A New York Times Book Review Editors' Choice An Amazon Best Business & Leadership Book of 2017 Longlisted for Financial Times/McKinsey Business Book of the Year 2017 A strategy+business Best Business Book of 2017 A stinging polemic that traces the destructive monopolization of the Internet by Google, Facebook and Amazon, and that proposes a new future for musicians, journalists, authors and filmmakers in the digital age. Move Fast and Break Things is the riveting account of a small group of libertarian entrepreneurs who in the 1990s began to hijack the original decentralized vision of the Internet, in the process creating three monopoly firms--Facebook, Amazon, and Google--that now determine the future of the music, film, television, publishing and news industries. Jonathan Taplin offers a succinct and powerful history of how online life began to be shaped around the values of the men who founded these companies, including Peter Thiel and Larry Page: overlooking piracy of books, music, and film while hiding behind opaque business practices and subordinating the privacy of individual users in order to create the surveillance-marketing monoculture in which we now live. The enormous profits that have come with this concentration of power tell their own story. Since 2001, newspaper and music revenues have fallen by 70 percent; book publishing, film, and television profits have also fallen dramatically. Revenues at Google in this same period grew from $400 million to $74.5 billion. Today, Google's YouTube controls 60 percent of all streaming-audio business but pay for only 11 percent of the total streaming-audio revenues artists receive. More creative content is being consumed than ever before, but less revenue is flowing to the creators and owners of that content. The stakes here go far beyond the livelihood of any one musician or journalist. As Taplin observes, the fact that more and more Americans receive their news, as well as music and other forms of entertainment, from a small group of companies poses a real threat to democracy. Move Fast and Break Things offers a vital, forward-thinking prescription for how artists can reclaim their audiences using knowledge of the past and a determination to work together. Using his own half-century career as a music and film producer and early pioneer of streaming video online, Taplin offers new ways to think about the design of the World Wide Web and specifically the way we live with the firms that dominate it.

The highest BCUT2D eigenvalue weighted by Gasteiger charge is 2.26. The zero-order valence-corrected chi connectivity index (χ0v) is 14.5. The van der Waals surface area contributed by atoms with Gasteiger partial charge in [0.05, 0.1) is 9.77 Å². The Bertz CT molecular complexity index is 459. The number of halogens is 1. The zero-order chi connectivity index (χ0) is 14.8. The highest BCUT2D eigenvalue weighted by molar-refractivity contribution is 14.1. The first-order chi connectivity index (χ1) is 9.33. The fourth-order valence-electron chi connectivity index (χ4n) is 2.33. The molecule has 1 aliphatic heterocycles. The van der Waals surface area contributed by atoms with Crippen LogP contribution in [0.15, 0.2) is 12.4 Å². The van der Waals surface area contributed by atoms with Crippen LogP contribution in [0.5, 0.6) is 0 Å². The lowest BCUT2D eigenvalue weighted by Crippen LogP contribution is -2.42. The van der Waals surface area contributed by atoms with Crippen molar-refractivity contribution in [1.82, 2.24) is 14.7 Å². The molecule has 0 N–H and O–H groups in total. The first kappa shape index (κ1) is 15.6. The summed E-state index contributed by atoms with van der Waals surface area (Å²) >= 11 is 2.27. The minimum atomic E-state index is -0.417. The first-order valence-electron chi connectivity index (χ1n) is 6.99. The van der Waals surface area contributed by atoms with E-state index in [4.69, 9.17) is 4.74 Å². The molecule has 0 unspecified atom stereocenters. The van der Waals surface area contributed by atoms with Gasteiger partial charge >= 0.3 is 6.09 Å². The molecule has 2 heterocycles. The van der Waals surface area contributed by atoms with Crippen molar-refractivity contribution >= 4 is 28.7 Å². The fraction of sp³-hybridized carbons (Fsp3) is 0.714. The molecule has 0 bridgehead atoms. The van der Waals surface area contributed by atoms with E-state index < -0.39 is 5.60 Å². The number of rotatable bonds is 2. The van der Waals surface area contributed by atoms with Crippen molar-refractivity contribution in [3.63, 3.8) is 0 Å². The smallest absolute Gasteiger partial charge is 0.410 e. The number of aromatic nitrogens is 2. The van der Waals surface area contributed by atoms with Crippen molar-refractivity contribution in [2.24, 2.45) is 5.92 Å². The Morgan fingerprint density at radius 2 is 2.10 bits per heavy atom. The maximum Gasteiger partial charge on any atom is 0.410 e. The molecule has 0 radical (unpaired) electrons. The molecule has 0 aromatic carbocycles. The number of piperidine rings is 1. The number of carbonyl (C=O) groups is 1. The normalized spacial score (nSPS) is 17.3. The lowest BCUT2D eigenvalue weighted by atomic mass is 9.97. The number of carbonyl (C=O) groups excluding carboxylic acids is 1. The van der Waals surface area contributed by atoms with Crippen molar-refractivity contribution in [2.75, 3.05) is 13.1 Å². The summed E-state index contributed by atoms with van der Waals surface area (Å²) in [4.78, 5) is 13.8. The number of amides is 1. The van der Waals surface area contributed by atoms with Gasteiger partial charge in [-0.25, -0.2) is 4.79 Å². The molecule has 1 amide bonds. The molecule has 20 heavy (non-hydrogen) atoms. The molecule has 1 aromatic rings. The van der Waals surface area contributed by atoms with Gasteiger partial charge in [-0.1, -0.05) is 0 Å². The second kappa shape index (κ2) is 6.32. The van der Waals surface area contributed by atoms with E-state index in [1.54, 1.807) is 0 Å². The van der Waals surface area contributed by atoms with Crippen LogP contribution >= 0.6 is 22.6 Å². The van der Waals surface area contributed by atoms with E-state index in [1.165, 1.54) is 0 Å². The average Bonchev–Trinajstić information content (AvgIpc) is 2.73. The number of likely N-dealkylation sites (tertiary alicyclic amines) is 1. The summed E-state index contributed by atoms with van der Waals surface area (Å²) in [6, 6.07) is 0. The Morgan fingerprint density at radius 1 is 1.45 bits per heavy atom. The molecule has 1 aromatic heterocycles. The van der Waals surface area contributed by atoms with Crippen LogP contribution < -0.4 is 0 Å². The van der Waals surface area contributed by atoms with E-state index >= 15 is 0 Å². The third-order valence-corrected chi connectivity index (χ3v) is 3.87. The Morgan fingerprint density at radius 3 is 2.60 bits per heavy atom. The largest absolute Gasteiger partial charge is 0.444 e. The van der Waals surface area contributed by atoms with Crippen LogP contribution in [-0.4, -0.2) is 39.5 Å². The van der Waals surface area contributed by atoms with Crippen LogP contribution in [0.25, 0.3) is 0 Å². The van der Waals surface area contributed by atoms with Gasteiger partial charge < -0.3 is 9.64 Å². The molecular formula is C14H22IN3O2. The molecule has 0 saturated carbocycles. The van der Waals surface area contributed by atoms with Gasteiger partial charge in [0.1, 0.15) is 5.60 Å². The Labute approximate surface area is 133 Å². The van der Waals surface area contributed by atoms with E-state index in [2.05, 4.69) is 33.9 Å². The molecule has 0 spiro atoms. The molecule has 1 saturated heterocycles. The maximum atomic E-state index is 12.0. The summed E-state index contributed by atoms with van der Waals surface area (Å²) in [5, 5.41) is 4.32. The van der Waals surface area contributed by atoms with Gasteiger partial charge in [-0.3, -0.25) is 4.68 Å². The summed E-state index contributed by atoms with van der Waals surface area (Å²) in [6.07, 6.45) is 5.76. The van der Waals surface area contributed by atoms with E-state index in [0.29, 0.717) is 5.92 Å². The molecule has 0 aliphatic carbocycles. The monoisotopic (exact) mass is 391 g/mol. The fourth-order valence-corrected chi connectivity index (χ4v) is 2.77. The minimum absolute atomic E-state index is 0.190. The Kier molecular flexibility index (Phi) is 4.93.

Author: Cory Doctorow
Publisher: Tor Teen
Release Date: 2013-02-05
Genre: Young Adult Fiction
In Cory Doctorow's wildly successful Little Brother, young Marcus Yallow was arbitrarily detained and brutalized by the government in the wake of a terrorist attack on San Francisco—an experience that led him to become a leader of the whole movement of technologically clued-in teenagers, fighting back against the tyrannical security state. A few years later, California's economy collapses, but Marcus's hacktivist past lands him a job as webmaster for a crusading politician who promises reform. Soon his former nemesis Masha emerges from the political underground to gift him with a thumbdrive containing a Wikileaks-style cable-dump of hard evidence of corporate and governmental perfidy. It's incendiary stuff—and if Masha goes missing, Marcus is supposed to release it to the world. Then Marcus sees Masha being kidnapped by the same government agents who detained and tortured Marcus years earlier. Marcus can leak the archive Masha gave him—but he can't admit to being the leaker, because that will cost his employer the election. He's surrounded by friends who remember what he did a few years ago and regard him as a hacker hero. He can't even attend a demonstration without being dragged onstage and handed a mike. He's not at all sure that just dumping the archive onto the Internet, before he's gone through its millions of words, is the right thing to do. Meanwhile, people are beginning to shadow him, people who look like they're used to inflicting pain until they get the answers they want. Fast-moving, passionate, and as current as next week, Homeland is every bit the equal of Little Brother—a paean to activism, to courage, to the drive to make the world a better place. At the Publisher's request, this title is being sold without Digital Rights Management Software (DRM) applied.